When something feels off, but isn't exactly life-threatening and not entirely weird, what is it? Creepy. Researchers at Knox College — in the first empirical study of creepiness — have now discovered the parameters for what makes someone likely to be perceived as creepy. The study surveyed 1,341 people, who were an average age of 29, Slate reported. The survey had participants rate how creepy 44 different behaviors and habits were.
As it turns out — and as everyone has probably encountered at some point in time — creepiness is felt when someone interacts with something that's "outside the norm, like a person with idiosyncratic behavioral patterns, unusual physical characteristics or a tendency to over- or underemote," according to Slate. The person doesn't know if they should interpret the interaction as a threat, and thus is creeped out. "Atypical expressions" could be one reason, according to a neurologist who wrote a column for Psychology Today, why many people describe Republican presidential candidate Texas Sen. Ted Cruz as creepy.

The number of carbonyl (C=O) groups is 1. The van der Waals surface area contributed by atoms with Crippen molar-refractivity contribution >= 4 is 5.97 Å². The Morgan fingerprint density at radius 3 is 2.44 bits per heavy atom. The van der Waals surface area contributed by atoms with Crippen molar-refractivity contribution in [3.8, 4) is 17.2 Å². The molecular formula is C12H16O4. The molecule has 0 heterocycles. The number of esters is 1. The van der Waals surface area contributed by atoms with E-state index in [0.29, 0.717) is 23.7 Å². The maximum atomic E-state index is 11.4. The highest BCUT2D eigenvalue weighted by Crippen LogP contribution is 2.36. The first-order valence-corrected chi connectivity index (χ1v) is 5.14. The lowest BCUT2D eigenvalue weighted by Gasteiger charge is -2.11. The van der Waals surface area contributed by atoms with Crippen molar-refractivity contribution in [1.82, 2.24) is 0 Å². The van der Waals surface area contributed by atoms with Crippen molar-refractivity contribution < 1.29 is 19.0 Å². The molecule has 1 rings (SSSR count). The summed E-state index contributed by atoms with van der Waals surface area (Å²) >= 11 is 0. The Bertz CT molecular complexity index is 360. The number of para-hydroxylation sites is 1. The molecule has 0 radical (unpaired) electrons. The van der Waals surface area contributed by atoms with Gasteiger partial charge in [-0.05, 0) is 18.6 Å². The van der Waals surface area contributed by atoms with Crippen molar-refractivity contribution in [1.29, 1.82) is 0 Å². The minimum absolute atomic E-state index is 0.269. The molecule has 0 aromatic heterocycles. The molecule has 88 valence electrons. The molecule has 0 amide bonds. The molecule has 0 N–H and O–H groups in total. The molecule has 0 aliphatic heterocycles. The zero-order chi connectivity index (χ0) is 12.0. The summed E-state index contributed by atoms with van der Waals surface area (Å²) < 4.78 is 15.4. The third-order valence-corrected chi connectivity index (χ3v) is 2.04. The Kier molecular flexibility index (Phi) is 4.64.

Behaviors considered creepy according to the survey were akin to the creepy uncle trope, like constantly licking their lips or bringing up the same topic (usually sex) over and over in conversation.
The creepiest features were having greasy hair, unclean clothes and a "peculiar smile," according to Slate.
The study also found that men were more likely to be considered creepy than women, and women more often associated "sexual threat with creepiness." Unwarrantedly being hit on or encroachment on their personal space are such examples, according to Slate. Seventy-five percent of the study's participants were women, thus the findings could possibly have been different if more men were involved.
The survey participants also chimed in with what they felt were the creepiest jobs, and — no surprise here — clowns were one of the top responses. Also included were taxidermists and funeral directors, according to Slate. The least creepy occupation was meteorologist.